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the Greyhounds

they think thin. they expect to win, and are not known for patience. muscle and hustle are among their virtues, but not persistentime; they are at ease in alleys thick with grime, though they keep clean as the dream of tomorrow. they do not lean. they do not borrow. they sign and remember, but each name and mnem is s[coll]electively changed. their rooms are small and carefully arranged.

one of them seems prone to sneer. they do not leer. they look hungry always, day and night, and never so much as when eating. they do know fear—they know it well—but if it ever shows, it’s more than fleeting. (remember, always: they’re competing.) they speak soft, but strong. their legs are long, their chests are deep; it may surprise to learn they’re large of heart, but they consider their coursing an art—witness, they insist on always giving fairlaw start.

the small one’s called Calvin or Ke[l]vin or Carl. his snarl is sincere. he pricks up the ear on the left when he listens for paces. he and the others are nothing like brothers, though they share very similar faces. when they wake up, they stretch and say “off to the races.” in sleek suits they slip their ga[i]tes. they do not wait. their eyes are bright and keen and sometimes surly. they go in pairs, and for official affairs they always arrive early.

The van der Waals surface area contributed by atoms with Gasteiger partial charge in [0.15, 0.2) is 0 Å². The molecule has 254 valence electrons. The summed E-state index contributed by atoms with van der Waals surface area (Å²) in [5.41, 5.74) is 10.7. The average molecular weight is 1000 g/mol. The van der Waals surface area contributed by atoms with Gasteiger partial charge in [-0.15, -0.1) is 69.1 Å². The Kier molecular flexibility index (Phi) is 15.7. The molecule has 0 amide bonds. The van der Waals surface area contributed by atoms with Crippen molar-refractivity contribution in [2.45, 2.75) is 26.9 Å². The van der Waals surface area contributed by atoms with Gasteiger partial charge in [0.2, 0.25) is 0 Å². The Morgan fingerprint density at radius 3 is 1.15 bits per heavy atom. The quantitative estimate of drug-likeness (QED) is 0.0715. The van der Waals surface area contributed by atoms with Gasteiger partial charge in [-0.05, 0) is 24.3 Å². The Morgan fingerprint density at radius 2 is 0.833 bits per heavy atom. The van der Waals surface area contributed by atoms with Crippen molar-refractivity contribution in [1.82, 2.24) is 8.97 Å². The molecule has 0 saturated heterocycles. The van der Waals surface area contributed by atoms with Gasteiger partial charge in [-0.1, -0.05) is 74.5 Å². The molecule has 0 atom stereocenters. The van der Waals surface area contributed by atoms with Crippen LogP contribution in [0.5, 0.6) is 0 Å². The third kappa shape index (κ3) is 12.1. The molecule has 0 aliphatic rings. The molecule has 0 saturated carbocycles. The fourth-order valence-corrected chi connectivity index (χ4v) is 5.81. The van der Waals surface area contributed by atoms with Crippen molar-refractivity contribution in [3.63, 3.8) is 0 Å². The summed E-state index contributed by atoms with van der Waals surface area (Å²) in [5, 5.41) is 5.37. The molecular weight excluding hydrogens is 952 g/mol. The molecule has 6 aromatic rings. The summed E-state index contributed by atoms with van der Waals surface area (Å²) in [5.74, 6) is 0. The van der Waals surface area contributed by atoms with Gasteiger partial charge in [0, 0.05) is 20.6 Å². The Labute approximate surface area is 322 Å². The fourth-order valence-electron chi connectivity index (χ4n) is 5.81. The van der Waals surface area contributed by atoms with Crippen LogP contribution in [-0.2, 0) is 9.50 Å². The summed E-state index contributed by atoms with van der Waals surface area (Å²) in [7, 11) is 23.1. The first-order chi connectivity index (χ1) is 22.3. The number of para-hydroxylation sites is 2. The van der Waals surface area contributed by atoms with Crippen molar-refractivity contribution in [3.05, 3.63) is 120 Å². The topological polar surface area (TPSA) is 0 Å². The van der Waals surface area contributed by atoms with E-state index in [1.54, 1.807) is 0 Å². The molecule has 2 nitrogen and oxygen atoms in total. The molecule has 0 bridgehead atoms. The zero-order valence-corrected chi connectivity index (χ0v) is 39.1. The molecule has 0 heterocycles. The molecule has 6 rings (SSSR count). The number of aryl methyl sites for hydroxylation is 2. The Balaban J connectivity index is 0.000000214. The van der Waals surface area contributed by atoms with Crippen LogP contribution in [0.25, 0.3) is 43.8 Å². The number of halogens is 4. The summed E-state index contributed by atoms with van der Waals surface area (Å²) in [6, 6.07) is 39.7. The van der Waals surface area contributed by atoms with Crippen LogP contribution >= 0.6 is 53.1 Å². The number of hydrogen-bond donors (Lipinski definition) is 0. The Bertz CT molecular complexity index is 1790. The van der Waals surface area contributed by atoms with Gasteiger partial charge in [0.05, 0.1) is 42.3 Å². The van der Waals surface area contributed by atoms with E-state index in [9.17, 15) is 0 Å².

they lack some sense of roads, it’s said, but just watch when their look locks a mark: their preydrive sends them sprinting as if burning. how they thrive on speed and go-by, wrench and trip and turning! this is when you best can spy their spark.

thin, hungry, hurried, early, driven: these are the best words you could be given to start to understand their ambitions. but don’t think this sums, for while some hunters hum when a hare eludes hounds, content with a race and recission, those who’ve gathered these greys have less gracious ways, and expect them to do more than growl.

take heed, then, when you hear them howl.

Published inthe Greyhounds